Teaching Yourself

Should You Try to Teach Yourself?

More and more, people come in and tell us they’ve been trying to learn from YouTube videos, websites, or from friends or family members. Let’s see what it is that makes this a good or bad idea.

  1. Good Idea: Lessons are free, you can learn at your own pace. The temptation to try and learn on your own is very strong, sometimes it works, sometimes it doesn’t. If you have patience, desire, and time to practice, it can work out for you.
  2. Bad Idea: In the case of videos and websites you may have no idea who your teacher is, you can’t ask questions and most important, they can’t see you. No feedback, no correcting mistakes that will catch up to you later, no hands on teaching.
  3. Terrible Idea: The most common mistake we see is that there is no logical, gradual way that you’re being taught. A lot of beginners come in trying to play songs and chords that are way beyond their current skill level.

Our advice is to at least take a few lessons to get started so that you don’t develop bad habits, so you have some goals and direction, and so your teacher can help you map out a plan.

“You must unlearn what you have learned.” Yoda


Learning to Tune

Playing in tune is an essential part of learning any stringed instrument.

I have students who come in all the time and haven’t tuned once during the week. There are all kinds of electronic tuners available, so there is NO EXCUSE for playing out of tune! Why is it necessary to play in tune and what difference does it make?

It helps to develop your ear.

You can get used to an out of tune instrument as easily as you can an in tune instrument. Not everyone is blessed with the ability to hear the difference. You definitely don’t want to think the instrument sounds good when in reality it’s out of tune.

Playing in tune with others is essential.

Nothing is quite as annoying as playing with someone who is out of tune and doesn’t know it. This is more common than you would think. Using an electronic device to tune is a good way to get used to hearing what an in tune instrument should sound like.

Good tuners are very easy to find.

Back in the day, like all electronic equipment, electronic tuners were expensive, cumbersome and hard to use. My first tuner had two knobs on top, one to select the note and one to select the octave. It was also quite big and cost a couple hundred dollars. The new ones can be the size of a credit card or smaller, some clip on to the instrument, and they know what note you’re playing. A couple of the tuners I recommend are: Martin Tuner: a free app from the Martin Guitar Company, it features several different guitar tunings, an ear trainer, and a small slide presentation on how to change strings. The Snark clip on tuner attaches to the peghead and senses the vibrations to tell you what note you’re playing. There is no built in microphone which means it won’t pick up outside noises. There are too many more to mention, but it’s difficult to make a bad choice. The price and ease of use should be your guide.

What the different tuning modes mean.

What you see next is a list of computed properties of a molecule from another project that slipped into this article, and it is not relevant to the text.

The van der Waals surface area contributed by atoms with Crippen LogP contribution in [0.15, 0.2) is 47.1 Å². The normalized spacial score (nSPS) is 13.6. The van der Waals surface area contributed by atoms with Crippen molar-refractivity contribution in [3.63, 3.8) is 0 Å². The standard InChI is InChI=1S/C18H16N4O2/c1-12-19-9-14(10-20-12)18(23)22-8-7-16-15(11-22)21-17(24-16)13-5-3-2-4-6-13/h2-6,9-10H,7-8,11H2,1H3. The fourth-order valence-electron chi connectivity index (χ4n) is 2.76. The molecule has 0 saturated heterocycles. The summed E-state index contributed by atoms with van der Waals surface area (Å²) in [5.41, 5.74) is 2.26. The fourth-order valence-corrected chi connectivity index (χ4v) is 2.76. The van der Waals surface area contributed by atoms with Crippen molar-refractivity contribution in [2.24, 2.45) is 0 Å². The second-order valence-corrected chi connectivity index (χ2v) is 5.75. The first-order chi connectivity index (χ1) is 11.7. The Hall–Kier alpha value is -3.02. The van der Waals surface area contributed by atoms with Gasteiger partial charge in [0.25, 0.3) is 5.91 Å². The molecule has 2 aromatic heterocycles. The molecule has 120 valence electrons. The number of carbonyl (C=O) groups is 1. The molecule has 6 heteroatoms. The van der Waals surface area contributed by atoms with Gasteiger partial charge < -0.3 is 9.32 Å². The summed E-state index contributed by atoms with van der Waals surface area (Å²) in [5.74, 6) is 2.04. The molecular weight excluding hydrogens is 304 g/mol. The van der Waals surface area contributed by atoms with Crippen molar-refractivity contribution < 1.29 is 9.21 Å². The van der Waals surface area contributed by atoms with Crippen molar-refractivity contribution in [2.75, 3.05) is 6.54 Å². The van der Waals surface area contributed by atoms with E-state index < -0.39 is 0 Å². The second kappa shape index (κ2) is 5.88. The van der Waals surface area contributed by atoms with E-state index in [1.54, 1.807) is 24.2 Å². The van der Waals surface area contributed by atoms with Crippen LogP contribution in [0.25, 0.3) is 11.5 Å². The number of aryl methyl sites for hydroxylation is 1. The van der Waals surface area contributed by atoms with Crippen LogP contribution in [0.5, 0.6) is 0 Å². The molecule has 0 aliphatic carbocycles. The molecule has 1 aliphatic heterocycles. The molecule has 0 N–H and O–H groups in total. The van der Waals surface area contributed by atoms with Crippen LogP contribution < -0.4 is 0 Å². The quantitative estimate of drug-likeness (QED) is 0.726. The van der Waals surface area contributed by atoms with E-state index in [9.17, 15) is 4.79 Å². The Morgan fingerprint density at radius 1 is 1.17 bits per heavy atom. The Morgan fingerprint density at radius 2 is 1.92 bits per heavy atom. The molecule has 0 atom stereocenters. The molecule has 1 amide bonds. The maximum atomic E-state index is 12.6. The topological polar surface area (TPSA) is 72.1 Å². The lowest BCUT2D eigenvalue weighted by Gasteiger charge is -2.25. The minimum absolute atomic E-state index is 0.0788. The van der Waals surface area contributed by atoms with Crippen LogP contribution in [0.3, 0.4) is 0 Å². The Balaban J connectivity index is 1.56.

There are guitar tuners, bass tuners, ukulele tuners, bluegrass tuners, chromatic tuners and the list goes on. If you think you’ll be playing and tuning with other instruments, the best choice is a chromatic tuner. Chromatic means that the tuner has all of the notes on it, so you can tune any instrument as long as you know what notes to tune to.

Pitch Pipes, Harmonicas, Pianos and Relative Tuning.

Pitch pipes are usually round or in a holder, you blow into them and then try to tune to that note. The biggest problem is they sound like a harmonica, not a string vibrating which makes it very difficult to tune to if you’re not used to that. Harmonicas, same problem.

Tuning to a piano you need to find the correct note and then try to match the sound.

Relative tuning means you tune the instrument to itself. If you’re not tuning to a fixed pitch or concert pitch, your instrument will be in tune but not to other instruments.

Getting Started With Lessons

What you need to get off to a good start.

  • A decent, playable instrument. Make sure that your guitar, banjo, bass or uke is good enough to get started on. A common mistake is buying or borrowing an instrument without knowing much about whether it’s ok or not. Your teacher will be happy to help you when you’re in doubt.
  • A music stand. Music stands range in price from $15.00 up to $100. The low priced ones fold up and are easy to carry around. They work fine unless you have thick, heavy books. The middle price range is like the ones we have in the studios. Heavy duty and sturdy. Prices start around $45.00. Anything above that is just a cooler looking stand, more ornate and usually made of solid wood.
  • Electronic Tuner. Tuners are not very expensive, and they help you learn what your instrument sounds like when it’s in tune. They start at about $15.00 and go up from there. You can also find a free tuner on the internet. Two that work well are the Guitar Tuna, and the tuner from the Martin Guitar company, available on the app store.
  • A sturdy case. You don’t need an expensive, hardshell case, but a decent gig bag or soft case works well.
  • Metronome. The metronome helps you keep the beat and gets you to play your songs without stopping in between notes. They range in price from $15.00 for an electronic metronome, to over $100 for one that has a clock movement in it. If you buy an inexpensive one be sure it’s loud enough, especially if you play banjo or an electric guitar or bass. Continue reading “Getting Started With Lessons”